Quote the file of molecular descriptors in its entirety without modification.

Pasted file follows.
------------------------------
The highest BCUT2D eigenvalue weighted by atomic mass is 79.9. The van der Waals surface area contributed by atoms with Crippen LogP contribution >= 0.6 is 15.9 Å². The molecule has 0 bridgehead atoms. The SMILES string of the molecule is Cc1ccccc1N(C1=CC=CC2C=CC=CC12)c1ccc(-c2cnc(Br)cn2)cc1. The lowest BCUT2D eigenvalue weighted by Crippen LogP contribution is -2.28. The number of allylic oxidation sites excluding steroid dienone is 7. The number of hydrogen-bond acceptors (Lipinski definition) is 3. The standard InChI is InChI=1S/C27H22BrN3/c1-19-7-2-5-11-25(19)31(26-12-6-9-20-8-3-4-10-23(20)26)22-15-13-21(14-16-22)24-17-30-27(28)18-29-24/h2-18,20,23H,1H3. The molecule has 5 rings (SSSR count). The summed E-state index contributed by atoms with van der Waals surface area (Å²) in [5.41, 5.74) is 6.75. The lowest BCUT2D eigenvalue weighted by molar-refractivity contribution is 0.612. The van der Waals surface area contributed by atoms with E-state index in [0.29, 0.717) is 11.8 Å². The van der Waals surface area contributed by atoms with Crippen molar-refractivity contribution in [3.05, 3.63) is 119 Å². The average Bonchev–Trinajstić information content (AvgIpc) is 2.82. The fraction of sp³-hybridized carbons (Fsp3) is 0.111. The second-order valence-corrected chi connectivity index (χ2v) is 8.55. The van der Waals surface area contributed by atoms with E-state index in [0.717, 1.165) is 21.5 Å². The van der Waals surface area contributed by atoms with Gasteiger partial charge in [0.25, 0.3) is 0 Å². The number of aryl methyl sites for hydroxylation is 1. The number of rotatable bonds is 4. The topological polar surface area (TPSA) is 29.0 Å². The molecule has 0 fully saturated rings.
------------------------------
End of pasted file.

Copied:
The highest BCUT2D eigenvalue weighted by atomic mass is 79.9. The van der Waals surface area contributed by atoms with Crippen LogP contribution >= 0.6 is 15.9 Å². The molecule has 0 bridgehead atoms. The SMILES string of the molecule is Cc1ccccc1N(C1=CC=CC2C=CC=CC12)c1ccc(-c2cnc(Br)cn2)cc1. The lowest BCUT2D eigenvalue weighted by Crippen LogP contribution is -2.28. The number of allylic oxidation sites excluding steroid dienone is 7. The number of hydrogen-bond acceptors (Lipinski definition) is 3. The standard InChI is InChI=1S/C27H22BrN3/c1-19-7-2-5-11-25(19)31(26-12-6-9-20-8-3-4-10-23(20)26)22-15-13-21(14-16-22)24-17-30-27(28)18-29-24/h2-18,20,23H,1H3. The molecule has 5 rings (SSSR count). The summed E-state index contributed by atoms with van der Waals surface area (Å²) in [5.41, 5.74) is 6.75. The lowest BCUT2D eigenvalue weighted by molar-refractivity contribution is 0.612. The van der Waals surface area contributed by atoms with E-state index in [0.29, 0.717) is 11.8 Å². The van der Waals surface area contributed by atoms with Crippen molar-refractivity contribution in [3.05, 3.63) is 119 Å². The average Bonchev–Trinajstić information content (AvgIpc) is 2.82. The fraction of sp³-hybridized carbons (Fsp3) is 0.111. The second-order valence-corrected chi connectivity index (χ2v) is 8.55. The van der Waals surface area contributed by atoms with E-state index in [0.717, 1.165) is 21.5 Å². The van der Waals surface area contributed by atoms with Gasteiger partial charge in [0.25, 0.3) is 0 Å². The number of aryl methyl sites for hydroxylation is 1. The number of rotatable bonds is 4. The topological polar surface area (TPSA) is 29.0 Å². The molecule has 0 fully saturated rings.